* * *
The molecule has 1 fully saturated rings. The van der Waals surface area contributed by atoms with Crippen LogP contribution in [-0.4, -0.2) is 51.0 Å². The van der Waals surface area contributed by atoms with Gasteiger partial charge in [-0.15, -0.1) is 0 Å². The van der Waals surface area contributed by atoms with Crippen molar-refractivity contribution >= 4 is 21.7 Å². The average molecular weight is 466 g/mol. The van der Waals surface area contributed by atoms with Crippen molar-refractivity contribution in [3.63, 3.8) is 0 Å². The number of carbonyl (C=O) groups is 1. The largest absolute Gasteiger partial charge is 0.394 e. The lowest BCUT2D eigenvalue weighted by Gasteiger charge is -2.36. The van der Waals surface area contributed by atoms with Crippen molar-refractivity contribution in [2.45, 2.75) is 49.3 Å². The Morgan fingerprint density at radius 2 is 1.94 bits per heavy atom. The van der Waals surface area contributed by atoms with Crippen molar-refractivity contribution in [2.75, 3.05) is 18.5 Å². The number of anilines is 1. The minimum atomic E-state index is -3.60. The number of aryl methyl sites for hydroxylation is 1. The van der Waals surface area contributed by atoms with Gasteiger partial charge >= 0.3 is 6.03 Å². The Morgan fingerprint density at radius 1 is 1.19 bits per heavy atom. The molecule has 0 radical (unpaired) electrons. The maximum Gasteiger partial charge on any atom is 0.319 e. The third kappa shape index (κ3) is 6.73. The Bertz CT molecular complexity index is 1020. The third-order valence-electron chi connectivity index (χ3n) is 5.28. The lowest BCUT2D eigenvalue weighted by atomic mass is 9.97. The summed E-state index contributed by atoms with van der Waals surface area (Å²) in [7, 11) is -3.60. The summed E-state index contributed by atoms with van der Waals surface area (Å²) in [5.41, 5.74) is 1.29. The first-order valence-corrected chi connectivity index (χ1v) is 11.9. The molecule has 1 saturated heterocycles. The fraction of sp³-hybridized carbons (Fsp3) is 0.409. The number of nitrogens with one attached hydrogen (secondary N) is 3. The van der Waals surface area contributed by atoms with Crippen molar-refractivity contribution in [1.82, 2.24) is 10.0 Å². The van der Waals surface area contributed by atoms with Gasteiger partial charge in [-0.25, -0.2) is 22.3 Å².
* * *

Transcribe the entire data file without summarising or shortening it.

The molecule has 1 fully saturated rings. The van der Waals surface area contributed by atoms with Crippen LogP contribution in [-0.4, -0.2) is 51.0 Å². The van der Waals surface area contributed by atoms with Gasteiger partial charge in [-0.15, -0.1) is 0 Å². The van der Waals surface area contributed by atoms with Crippen molar-refractivity contribution >= 4 is 21.7 Å². The average molecular weight is 466 g/mol. The van der Waals surface area contributed by atoms with Crippen molar-refractivity contribution in [3.63, 3.8) is 0 Å². The number of carbonyl (C=O) groups is 1. The largest absolute Gasteiger partial charge is 0.394 e. The lowest BCUT2D eigenvalue weighted by Gasteiger charge is -2.36. The van der Waals surface area contributed by atoms with Crippen molar-refractivity contribution in [2.45, 2.75) is 49.3 Å². The Morgan fingerprint density at radius 2 is 1.94 bits per heavy atom. The van der Waals surface area contributed by atoms with Crippen molar-refractivity contribution in [2.75, 3.05) is 18.5 Å². The number of anilines is 1. The minimum atomic E-state index is -3.60. The number of aryl methyl sites for hydroxylation is 1. The van der Waals surface area contributed by atoms with Gasteiger partial charge >= 0.3 is 6.03 Å². The Morgan fingerprint density at radius 1 is 1.19 bits per heavy atom. The molecule has 0 radical (unpaired) electrons. The maximum Gasteiger partial charge on any atom is 0.319 e. The third kappa shape index (κ3) is 6.73. The Bertz CT molecular complexity index is 1020. The third-order valence-electron chi connectivity index (χ3n) is 5.28. The lowest BCUT2D eigenvalue weighted by atomic mass is 9.97. The summed E-state index contributed by atoms with van der Waals surface area (Å²) in [7, 11) is -3.60. The summed E-state index contributed by atoms with van der Waals surface area (Å²) in [5.41, 5.74) is 1.29. The first-order valence-corrected chi connectivity index (χ1v) is 11.9. The molecule has 1 saturated heterocycles. The fraction of sp³-hybridized carbons (Fsp3) is 0.409. The number of nitrogens with one attached hydrogen (secondary N) is 3. The van der Waals surface area contributed by atoms with Crippen molar-refractivity contribution in [1.82, 2.24) is 10.0 Å². The van der Waals surface area contributed by atoms with Gasteiger partial charge in [-0.25, -0.2) is 22.3 Å².